[6] New Bills in Congress

 
H.R. 2180. On-Line Copyright Liability Limitation Act. Would limitliability for online service providers that are not aware thatcopyrighted materials are going over their networks. Introduced by Rep.
Coble (R-NC) on July 16. Referred to the Committee on the Judiciary.
 
H.R.2198. Genetic Privacy and Nondiscrimination Act of 1997. Wouldlimit use and disclosure of genetic information by health insurancecompanies; prohibit employers from attempting to acquire, or to use,
genetic information, or "to require a genetic test of an employee orapplicant for employment" or to disclose the information. Introduced byRep. Stearns (R-FL) on July 17. Referred to the Committee on Commerce,
and in addition to the Committees on Government Reform and Oversight,
Education and the Workforce, and Veterans' Affairs.
 
An up-to-date list of pending legislation is available at:
 
http://www.epic.org/privacy/bill_track.html 


[7] New at the EPIC Bookstore

 
The EPIC Bookstore includes a wide range of books on privacy,
cryptography and free speech that can be ordered online. Many of thebooks are available at up to 40 percent off list price.
 
New titles include:
 
"Protect Your Privacy on the Internet" by Bryan Pfaffenberger 
"Digital Cash" by Peter Wayner 
"Contested Commodities" by Margaret Jane Radin 
Other popular titles:
 
"The Right to Privacy" by Ellen Alderman & Caroline Kennedy 
"Who Knows: Safeguarding Your Privacy in a Networked World"
by Ann Cavoukian & Don Tapscott 
"Applied Cryptography, 2nd Edition" by Bruce Schneier 
We are also now featuring _The Tin Drum_ by Gunther Grass. The novel, abizarre but extraordinary diary of a young boy who refuses to grow upduring the rise and fall of Nazi Germany, is considered by some thegreatest German novel written since WWII. In 1979, the film version ofthe Tin Drum received an Academy Award for Best Foreign Film. However,
in recent months, groups that oppose "pornography" have persuaded theOklahoma City Library to remove copies of the film from the publiclibrary. For this reason, we are now making the book available at theEPIC Bookstore.
 
Support the Freedom to Read.
 
Check out the EPIC Bookstore at:
 
http://www.epic.org/bookstore/
 


[8] Upcoming Conferences and Events

 
Hacking In Progress. August 8-10, 1997. Almere, Netherlands. Sponsored byHac-Tic. Contact: http://www.hip97.nl/
 
Beyond HOPE. August 8-10, New York City. Sponsored by 2600. Contact:
http://www.hope.net.
 
TELECOM Interactive 97. September 8-14, 1997. Geneva, Switzerland.
Sponsored by the International Telecommunications Union. Contact:
telecom-interactiveitu.int or http://gold.itu.int/TELECOM/int97/
 
AST3: Cryptography and Internet Privacy. September 15, 1997. Brussels,
Belgium. Sponsored by Privacy International. Contact: piprivacy.org.
http://www.privacy.org/pi/conference/brussels/
 
19th Annual International Privacy and Data Protection Conference.
September 17-18, 1997. Brussels, Belgium. Sponsored by Belgium DataProtection and Privacy Commission. Email privacyinfoboard.be 
International Conference on Privacy. September 23-26, 1997. Montreal,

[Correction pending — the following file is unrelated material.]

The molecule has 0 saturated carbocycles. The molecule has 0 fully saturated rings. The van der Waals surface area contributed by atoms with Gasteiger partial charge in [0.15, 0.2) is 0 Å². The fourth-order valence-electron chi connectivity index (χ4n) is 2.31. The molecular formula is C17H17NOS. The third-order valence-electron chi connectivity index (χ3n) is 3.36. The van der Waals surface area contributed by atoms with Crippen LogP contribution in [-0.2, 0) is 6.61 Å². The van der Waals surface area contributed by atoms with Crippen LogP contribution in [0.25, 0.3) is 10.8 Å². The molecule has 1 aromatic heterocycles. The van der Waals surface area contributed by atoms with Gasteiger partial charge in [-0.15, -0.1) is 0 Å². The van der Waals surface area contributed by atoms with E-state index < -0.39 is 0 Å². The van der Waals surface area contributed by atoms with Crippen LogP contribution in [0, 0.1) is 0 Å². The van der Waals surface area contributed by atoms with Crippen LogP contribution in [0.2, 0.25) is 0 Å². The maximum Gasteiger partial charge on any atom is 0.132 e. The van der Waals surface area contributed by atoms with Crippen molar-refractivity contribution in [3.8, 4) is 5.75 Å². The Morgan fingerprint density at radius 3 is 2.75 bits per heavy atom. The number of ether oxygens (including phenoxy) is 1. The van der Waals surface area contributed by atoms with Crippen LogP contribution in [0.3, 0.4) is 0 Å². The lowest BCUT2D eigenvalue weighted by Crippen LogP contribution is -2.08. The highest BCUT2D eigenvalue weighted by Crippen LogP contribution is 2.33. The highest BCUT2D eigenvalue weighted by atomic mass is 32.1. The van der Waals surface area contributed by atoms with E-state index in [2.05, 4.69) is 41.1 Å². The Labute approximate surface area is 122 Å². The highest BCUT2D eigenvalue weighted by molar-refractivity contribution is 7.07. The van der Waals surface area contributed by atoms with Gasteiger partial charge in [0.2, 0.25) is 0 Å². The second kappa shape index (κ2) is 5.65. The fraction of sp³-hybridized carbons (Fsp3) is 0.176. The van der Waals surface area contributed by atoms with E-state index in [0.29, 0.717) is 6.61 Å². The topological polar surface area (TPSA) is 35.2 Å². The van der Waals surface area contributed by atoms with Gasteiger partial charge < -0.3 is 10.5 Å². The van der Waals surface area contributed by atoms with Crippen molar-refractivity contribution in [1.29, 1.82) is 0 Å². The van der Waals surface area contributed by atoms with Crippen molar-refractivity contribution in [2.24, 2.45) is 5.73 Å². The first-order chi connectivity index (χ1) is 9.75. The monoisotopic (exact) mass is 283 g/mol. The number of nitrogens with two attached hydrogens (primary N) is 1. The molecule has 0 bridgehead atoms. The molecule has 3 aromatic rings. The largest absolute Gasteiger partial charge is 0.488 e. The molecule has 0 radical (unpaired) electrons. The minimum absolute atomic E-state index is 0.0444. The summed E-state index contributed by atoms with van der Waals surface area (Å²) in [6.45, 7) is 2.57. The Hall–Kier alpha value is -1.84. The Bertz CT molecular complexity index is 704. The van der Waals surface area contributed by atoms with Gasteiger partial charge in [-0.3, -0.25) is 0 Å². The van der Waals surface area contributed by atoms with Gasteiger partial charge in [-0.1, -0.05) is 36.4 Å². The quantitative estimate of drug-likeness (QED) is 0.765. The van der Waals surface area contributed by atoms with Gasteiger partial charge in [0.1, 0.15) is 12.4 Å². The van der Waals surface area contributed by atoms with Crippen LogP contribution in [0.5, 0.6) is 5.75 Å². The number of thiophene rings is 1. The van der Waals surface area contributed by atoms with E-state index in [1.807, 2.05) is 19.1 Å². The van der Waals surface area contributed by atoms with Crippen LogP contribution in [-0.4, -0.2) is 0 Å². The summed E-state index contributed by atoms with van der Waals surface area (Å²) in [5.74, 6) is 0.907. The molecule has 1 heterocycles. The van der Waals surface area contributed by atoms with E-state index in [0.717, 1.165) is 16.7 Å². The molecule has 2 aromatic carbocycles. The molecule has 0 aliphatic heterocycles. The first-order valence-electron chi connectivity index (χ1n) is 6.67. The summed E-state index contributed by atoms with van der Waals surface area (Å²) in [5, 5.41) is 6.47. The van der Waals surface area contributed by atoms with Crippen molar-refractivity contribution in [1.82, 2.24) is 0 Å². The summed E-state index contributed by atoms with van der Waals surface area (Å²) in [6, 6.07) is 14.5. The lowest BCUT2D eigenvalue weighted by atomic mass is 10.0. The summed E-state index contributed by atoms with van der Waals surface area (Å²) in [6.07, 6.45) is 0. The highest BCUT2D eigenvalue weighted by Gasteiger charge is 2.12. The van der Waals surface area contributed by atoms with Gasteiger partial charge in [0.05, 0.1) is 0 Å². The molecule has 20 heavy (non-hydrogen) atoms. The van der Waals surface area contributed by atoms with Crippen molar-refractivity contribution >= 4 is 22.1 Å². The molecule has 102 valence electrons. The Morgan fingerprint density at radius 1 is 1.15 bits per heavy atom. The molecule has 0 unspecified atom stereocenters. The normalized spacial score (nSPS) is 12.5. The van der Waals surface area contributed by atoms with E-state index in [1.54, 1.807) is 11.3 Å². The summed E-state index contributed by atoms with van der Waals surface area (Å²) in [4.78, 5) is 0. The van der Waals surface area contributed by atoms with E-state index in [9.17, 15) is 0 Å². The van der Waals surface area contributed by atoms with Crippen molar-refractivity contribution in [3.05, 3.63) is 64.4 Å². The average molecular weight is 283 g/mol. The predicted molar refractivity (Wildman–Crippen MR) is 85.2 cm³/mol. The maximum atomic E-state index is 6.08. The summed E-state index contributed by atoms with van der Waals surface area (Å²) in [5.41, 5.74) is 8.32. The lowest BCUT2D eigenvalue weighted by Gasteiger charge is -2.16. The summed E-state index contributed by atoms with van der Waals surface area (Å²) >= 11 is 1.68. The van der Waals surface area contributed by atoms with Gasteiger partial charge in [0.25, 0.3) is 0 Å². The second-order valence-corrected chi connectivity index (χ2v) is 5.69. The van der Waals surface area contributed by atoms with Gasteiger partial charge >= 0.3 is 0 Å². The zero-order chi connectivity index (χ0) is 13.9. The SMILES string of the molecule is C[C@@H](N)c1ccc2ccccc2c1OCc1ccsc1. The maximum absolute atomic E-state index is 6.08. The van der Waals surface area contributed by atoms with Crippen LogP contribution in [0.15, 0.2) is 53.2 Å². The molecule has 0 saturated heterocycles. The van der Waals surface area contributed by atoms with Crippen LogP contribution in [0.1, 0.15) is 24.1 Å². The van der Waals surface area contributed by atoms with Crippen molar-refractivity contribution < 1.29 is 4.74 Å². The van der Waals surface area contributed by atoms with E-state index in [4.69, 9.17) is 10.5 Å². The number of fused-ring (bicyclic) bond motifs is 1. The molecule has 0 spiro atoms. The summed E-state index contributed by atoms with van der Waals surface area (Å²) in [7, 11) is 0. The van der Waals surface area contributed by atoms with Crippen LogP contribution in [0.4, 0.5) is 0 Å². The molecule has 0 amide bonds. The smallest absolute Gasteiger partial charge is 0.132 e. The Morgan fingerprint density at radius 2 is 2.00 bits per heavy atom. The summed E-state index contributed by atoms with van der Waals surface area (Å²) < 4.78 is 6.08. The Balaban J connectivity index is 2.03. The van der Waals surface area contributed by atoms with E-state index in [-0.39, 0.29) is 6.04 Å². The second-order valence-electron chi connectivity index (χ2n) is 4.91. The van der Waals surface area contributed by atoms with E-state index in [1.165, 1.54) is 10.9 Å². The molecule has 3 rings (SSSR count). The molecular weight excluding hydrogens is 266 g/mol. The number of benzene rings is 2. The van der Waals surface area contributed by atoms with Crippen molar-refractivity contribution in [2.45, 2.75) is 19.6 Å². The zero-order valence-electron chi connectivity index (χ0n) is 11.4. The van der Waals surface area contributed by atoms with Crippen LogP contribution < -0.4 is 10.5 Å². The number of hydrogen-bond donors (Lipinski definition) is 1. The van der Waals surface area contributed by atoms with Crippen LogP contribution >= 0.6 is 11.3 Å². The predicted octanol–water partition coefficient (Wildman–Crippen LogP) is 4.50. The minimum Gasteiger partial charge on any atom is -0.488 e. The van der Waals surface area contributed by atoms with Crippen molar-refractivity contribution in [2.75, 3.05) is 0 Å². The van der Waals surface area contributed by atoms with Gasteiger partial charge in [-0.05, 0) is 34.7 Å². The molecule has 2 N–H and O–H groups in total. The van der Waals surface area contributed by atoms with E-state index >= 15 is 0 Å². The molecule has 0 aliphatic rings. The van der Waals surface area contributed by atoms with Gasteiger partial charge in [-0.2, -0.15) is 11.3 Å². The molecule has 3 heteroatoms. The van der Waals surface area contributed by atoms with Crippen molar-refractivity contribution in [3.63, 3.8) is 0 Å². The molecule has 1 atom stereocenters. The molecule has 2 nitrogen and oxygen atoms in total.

Canada. Sponsored by the Commission d'Acces a l'information du Quebec.
http://www.confpriv.qc.ca/
 
Managing the Privacy Revolution '97. October 21-23, 1997. Washington, DC.
Sponsored by Privacy and American Business. Contact:
http://shell.idt.net/~pab/conf97.html 
RSA'98 -- The 1998 RSA Data Security Conference. January 12-16, 1998.
San Francisco, CA. Contact kurtrsa.com or http://www.rsa.com/conf98/
 
 
(Send calendar submissions to alertepic.org)
 

 
The EPIC Alert is a free biweekly publication of the Electronic PrivacyInformation Center. To subscribe, send email to epic-newsepic.org wihthe subject: "subscribe" (no quotes) or use the subscription form at:
 
http://www.epic.org/alert/subscribe.html 
Back issues are available at:
 
http://www.epic.org/alert/
 

 
The Electronic Privacy Information Center is a public interest researchcenter in Washington, DC. It was established in 1994 to focus publicattention on emerging privacy issues such as the Clipper Chip, theDigital Telephony proposal, national ID cards, medical record privacy,
and the collection and sale of personal information. EPIC is sponsoredby the Fund for Constitutional Government, a non-profit organizationestablished in 1974 to protect civil liberties and constitutionalrights. EPIC publishes the EPIC Alert, pursues Freedom of InformationAct litigation, and conducts policy research. For more information,
e-mail infoepic.org, http://www.epic.org or write EPIC, 666Pennsylvania Ave., SE, Suite 301, Washington, DC 20003. +1 202 544 9240(tel), +1 202 547 5482 (fax).
 
If you'd like to support the work of the Electronic Privacy InformationCenter, contributions are welcome and fully tax-deductible. Checksshould be made out to "The Fund for Constitutional Government" and sentto EPIC, 666 Pennsylvania Ave., SE, Suite 301, Washington DC 20003.
Individuals with First Virtual accounts can donate athttp://www.epic.org/epic/support.html 
Your contributions will help support Freedom of Information Act andFirst Amendment litigation, strong and effective advocacy for the rightof privacy and efforts to oppose government regulation of encryption andfunding of the National Wiretap Plan.
 
Thank you for your support.
 
END EPIC Alert 4.11